U.S. banks are coming off their most profitable year since 2006, a sign that many have put the financial crisis behind them.
The surge in bank earnings came largely because banks suffered fewer losses _ not because they took in more money. The slow recovery, record-low interest rates and weak demand for loans left bank revenue mostly flat for the year.
The Federal Deposit Insurance Corp. said Tuesday that bank earnings rose in the October-December quarter to $26.3 billion.
And for the entire year, earnings rose to $119.5 billion. That's 40 percent higher than the previous year and the most since 2006.
Banks with assets exceeding $10 billion accounted for almost all of the earnings growth last year. While they make up just 1.4 percent of U.S. banks, they accounted for more than 83 percent of the earnings.
Those banks include Bank of America Corp., Citigroup Inc., JPMorgan Chase & Co. and Wells Fargo & Co. Most of them have recovered with help from federal bailout money and record-low borrowing rates.
A key reason for the higher earnings is that the banks, especially the largest ones, had set aside huge reserves to offset potential losses in the aftermath of the financial crisis and recession. When the losses from the businesses weren't as deep in 2011, the banks were able to take large profits just from releasing those reserves.
The basic banking businesses of making loans, financing business plans and investing were hurt by the slow economic recovery and volatile financial markets.
Still, banks are on much firmer ground today. Most of them have stronger balance sheets to withstand an economic downturn or a potential global financial shock. They are also better positioned to take advantage of the credit and financial needs of consumers and businesses.
Many of the largest banks complained last year that new regulations mandated by Congress have hurt their ability to make money and moved to charge new fees to make up the difference.
The effort sparked a backlash among consumers and fueled anti-Wall Street protests. Ultimately, the big banks dropped plans to charge customers for using their debit cards. But other fees have remained.
The number of banks on the FDIC's confidential "problem" list fell in the fourth quarter to 813, or around 11 percent of all federally insured banks. That compares with 844 troubled banks in the previous quarter.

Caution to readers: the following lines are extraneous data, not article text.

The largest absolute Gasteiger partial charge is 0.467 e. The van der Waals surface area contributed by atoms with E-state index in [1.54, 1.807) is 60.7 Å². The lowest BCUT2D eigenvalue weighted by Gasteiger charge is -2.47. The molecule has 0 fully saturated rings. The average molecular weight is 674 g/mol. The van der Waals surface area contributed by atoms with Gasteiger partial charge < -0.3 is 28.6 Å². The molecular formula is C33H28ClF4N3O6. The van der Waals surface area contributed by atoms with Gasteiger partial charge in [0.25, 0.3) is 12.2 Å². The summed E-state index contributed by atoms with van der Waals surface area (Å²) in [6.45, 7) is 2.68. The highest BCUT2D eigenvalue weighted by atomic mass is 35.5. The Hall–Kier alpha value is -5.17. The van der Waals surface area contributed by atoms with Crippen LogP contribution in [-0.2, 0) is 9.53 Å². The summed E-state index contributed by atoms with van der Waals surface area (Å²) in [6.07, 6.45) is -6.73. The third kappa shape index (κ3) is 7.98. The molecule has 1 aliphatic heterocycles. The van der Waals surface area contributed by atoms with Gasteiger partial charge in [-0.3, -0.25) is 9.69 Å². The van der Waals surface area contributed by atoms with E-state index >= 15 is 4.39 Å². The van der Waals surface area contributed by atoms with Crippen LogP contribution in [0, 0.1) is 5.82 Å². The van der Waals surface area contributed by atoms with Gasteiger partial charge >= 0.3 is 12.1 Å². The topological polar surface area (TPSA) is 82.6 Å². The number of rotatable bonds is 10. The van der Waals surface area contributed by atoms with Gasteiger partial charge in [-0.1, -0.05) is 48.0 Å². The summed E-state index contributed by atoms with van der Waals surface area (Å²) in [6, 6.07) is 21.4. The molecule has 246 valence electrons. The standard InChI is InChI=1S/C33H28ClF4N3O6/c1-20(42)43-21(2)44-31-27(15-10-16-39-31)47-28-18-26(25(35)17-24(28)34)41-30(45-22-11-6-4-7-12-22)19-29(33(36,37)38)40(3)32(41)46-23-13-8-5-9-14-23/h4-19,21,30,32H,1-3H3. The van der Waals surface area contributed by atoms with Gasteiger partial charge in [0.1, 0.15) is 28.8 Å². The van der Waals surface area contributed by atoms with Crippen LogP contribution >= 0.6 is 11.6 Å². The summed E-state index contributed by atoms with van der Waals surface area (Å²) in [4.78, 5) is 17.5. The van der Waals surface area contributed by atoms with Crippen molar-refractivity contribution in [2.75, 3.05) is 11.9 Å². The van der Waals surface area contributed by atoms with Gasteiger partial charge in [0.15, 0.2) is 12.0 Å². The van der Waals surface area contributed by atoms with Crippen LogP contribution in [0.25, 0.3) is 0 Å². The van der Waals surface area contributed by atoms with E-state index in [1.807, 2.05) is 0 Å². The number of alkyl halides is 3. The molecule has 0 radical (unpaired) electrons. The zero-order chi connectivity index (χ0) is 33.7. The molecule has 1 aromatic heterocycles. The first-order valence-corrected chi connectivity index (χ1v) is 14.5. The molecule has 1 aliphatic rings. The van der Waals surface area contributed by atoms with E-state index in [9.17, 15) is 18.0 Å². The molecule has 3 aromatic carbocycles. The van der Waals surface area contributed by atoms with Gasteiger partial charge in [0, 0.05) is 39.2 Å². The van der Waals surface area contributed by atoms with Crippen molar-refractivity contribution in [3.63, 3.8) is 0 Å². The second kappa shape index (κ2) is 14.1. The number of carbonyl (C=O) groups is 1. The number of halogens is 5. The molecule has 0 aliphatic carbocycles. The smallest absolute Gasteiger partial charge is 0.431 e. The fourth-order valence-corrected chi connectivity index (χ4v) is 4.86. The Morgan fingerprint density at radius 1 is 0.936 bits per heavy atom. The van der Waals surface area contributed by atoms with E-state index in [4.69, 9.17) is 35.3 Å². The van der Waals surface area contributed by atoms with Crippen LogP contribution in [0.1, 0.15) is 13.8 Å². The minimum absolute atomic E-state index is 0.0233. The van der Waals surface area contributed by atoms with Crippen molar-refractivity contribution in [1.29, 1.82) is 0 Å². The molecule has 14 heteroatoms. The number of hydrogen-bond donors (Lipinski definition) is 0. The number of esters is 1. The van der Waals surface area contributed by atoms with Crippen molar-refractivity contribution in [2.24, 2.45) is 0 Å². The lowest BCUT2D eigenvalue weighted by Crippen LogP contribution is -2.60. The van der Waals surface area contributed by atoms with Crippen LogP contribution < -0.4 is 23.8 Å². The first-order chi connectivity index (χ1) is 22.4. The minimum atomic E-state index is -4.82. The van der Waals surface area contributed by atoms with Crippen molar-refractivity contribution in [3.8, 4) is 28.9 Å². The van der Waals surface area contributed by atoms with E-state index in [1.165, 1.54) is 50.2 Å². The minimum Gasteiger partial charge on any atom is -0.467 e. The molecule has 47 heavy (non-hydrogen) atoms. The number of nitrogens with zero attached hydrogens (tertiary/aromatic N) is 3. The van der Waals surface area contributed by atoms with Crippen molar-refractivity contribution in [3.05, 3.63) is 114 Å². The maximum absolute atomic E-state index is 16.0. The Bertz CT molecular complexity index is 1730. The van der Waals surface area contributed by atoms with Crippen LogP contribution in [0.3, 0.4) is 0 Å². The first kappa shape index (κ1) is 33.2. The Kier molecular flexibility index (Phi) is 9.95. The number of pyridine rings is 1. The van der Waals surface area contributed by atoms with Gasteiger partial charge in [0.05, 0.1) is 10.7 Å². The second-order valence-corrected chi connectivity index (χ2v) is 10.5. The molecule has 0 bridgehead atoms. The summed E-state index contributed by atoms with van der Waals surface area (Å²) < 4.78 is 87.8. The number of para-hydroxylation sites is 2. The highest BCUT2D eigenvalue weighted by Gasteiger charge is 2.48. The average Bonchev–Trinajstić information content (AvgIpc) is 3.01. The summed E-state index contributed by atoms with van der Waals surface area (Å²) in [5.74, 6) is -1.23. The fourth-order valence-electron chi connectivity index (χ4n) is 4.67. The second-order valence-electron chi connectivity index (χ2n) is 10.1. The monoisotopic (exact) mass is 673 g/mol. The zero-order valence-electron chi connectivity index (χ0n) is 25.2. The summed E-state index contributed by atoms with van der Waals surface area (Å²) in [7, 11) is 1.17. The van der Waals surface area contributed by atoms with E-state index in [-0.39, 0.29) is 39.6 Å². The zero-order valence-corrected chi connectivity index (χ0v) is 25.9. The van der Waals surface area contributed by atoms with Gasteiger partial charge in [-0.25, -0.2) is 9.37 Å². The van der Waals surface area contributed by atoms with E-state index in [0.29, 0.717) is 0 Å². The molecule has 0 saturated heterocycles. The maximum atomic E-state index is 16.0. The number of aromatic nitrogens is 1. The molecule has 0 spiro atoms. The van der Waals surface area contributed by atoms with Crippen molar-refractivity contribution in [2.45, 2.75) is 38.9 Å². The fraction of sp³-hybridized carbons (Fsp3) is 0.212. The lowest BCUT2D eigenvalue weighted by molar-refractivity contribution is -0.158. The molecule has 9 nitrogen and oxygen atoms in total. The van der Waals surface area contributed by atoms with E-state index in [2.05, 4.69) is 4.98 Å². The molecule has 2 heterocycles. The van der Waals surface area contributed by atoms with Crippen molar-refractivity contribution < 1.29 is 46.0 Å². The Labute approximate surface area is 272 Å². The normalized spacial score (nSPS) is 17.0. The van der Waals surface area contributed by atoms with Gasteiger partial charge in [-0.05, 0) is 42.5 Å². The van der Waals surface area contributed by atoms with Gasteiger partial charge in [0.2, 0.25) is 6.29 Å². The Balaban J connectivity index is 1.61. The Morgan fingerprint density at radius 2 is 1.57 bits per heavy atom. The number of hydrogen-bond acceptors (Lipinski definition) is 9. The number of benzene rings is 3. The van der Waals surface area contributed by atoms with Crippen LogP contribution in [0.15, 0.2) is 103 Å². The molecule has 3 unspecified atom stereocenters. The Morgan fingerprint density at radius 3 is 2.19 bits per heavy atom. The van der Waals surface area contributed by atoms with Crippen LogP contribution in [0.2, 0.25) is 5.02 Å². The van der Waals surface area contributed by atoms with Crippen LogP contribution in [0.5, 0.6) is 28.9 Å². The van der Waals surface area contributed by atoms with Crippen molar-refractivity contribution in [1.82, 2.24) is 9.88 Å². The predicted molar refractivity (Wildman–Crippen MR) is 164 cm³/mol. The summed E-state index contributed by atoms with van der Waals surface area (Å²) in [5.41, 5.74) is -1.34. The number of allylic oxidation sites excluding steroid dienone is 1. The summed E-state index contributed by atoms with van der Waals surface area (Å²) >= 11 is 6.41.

"The industry is now in a much better position to support the economy through expanded lending," said Martin Gruenberg, acting chairman for the FDIC. "However, levels of troubled assets and problem banks are still high. And while the economy is showing signs of improvement, downside risks remain a concern."
So far this year, 11 U.S. banks have failed. That's far below the 92 banks that shuttered last year and the157 that closed in 2010 _ the most for one year since the height of the savings and loan crisis in 1992.
Most of the banks that have struggled or failed have been small or regional institutions. They depend heavily on loans for commercial property and development. As companies shut down during the recession, they vacated shopping malls and office buildings financed by those loans.
Bank failures cost the FDIC's deposit insurance fund an estimated $7.9 billion last year, down sharply from $23 billion in 2010. In the fourth quarter, fewer failures allowed the insurance fund to strengthen. The fund, which turned from deficit to positive in the second quarter of 2011, had a $9.2 billion balance as of Dec. 31, according to the FDIC. That's nearly 18 percent higher than at the end of the previous quarter.
The FDIC is backed by the government, and its deposits are guaranteed up to $250,000 per account. Apart from its deposit insurance fund, the agency also has tens of billions in loss reserves.
AP Business Writers Pallavi Gogoi and Christina Rexrode contributed from New York to this report.